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October elections could well decide the long-term viability of Bosnia as a unified state.
The global economic recession has further exacerbated political tensions, escalating nationalist rhetoric. Leaders of the two entities have clashed over a host of political and economic reforms needed to bring Bosnia closer to minimum standards for joining the European Union. Recently, Milorad Dodik, prime minister of the RS, announced that only international intervention was holding the country together and that it was now time to consider its dissolution.
Although international involvement was once the bright spot in the Balkan tragedy, its ability to influence outcomes continues to diminish. Recently, Deputy Secretary of State James Steinberg and Spanish Foreign Minister Miguel Angel Moratinos (who is currently leading the EU’s effort) traveled to Sarajevo to continue pressing Bosnia’s leaders to break the impasse and step up the pace of economic and political reform. The diplomats announced they had made progress in the talks, but produced no agreement or commitment from the various factions on constitutional reform.
The truth of the matter is that this international diplomatic effort has been hamstrung by the increasingly divergent views coming from Washington and Brussels on what to do next in the Bosnia. This is not just disappointing but it could have grave implications for the country’s future.
After a decade of relative success and notable achievements, complacency has become the norm and the united front that was once the hallmark of international involvement has disintegrated. The U.S. began to withdraw its forces at the onset of the George W. Bush administration and has continued to shift its focus away from the country since 9/11. Meanwhile, although the EU pledged to step up and manage Bosnia’s transition, it is confronted with competing global and regional commitments, donor fatigue and resource constraints.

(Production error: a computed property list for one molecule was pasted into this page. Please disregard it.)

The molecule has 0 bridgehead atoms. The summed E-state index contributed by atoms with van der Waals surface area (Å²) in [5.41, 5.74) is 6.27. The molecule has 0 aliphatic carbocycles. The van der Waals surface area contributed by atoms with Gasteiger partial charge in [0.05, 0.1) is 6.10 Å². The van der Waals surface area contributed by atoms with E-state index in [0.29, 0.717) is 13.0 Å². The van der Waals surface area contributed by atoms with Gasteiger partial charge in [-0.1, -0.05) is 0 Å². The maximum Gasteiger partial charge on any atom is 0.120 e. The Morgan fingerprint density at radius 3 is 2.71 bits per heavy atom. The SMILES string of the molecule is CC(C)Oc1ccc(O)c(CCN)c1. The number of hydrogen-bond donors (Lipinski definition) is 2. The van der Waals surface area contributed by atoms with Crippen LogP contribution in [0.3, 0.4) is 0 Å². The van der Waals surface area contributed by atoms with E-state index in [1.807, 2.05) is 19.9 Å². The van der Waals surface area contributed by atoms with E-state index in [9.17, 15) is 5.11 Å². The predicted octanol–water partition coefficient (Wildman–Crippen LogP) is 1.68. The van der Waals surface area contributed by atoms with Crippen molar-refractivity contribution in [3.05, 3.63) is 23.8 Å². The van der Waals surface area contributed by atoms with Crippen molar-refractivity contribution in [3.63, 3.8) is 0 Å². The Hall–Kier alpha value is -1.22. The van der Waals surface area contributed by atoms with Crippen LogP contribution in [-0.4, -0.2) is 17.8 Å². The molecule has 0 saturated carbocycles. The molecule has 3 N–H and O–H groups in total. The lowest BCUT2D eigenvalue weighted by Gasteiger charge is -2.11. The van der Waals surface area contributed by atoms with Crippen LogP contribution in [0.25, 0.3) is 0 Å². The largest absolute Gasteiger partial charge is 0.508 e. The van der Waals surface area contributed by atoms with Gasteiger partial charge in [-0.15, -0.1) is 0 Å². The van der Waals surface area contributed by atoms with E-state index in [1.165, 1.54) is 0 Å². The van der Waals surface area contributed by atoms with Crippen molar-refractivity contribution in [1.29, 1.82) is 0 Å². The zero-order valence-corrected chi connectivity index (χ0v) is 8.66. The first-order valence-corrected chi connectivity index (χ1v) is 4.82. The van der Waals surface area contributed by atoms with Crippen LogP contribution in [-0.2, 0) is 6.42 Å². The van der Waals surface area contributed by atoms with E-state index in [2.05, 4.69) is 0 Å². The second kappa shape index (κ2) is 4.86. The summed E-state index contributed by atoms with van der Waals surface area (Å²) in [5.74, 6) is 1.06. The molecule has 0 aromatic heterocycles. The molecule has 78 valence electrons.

Washington has been more inclined to keep in place the Office of High Representative that was created under the Dayton Accords to guide and manage post-war reconstruction and political and economic development. Brussels however has expressed a desire to close OHR and further reduce EU troop levels down to a handful of monitors.
Sensing both international complacency and the growing chasm between Washington and Brussels, nationalist political parties and leaders have stepped up their attacks on moderates and are once again using nationalist rhetoric to stoke fears among the population. These tactics are almost certain to intensify as Bosnia prepares for national elections in the fall.
The next six months will be crucial for Bosnia and international statebuilding efforts. In October, Bosnians will face an important choice as they vote in national elections. If current trends continue, we are likely to see more economic stagnation, escalating exclusivist political rhetoric and continued stagnation in the Balkans.
The October national elections will not only determine the political leadership for the next four years, but could well decide the fate of economic reform, Bosnia’s aspirations for membership in the EU, and even the long-term viability of Bosnia as a unified state.
Jon Western is Five College Associate Professor of International Relations at Mount Holyoke College and Patrice McMahon is Associate Professor of Political Science at the University of Nebraska-Lincoln.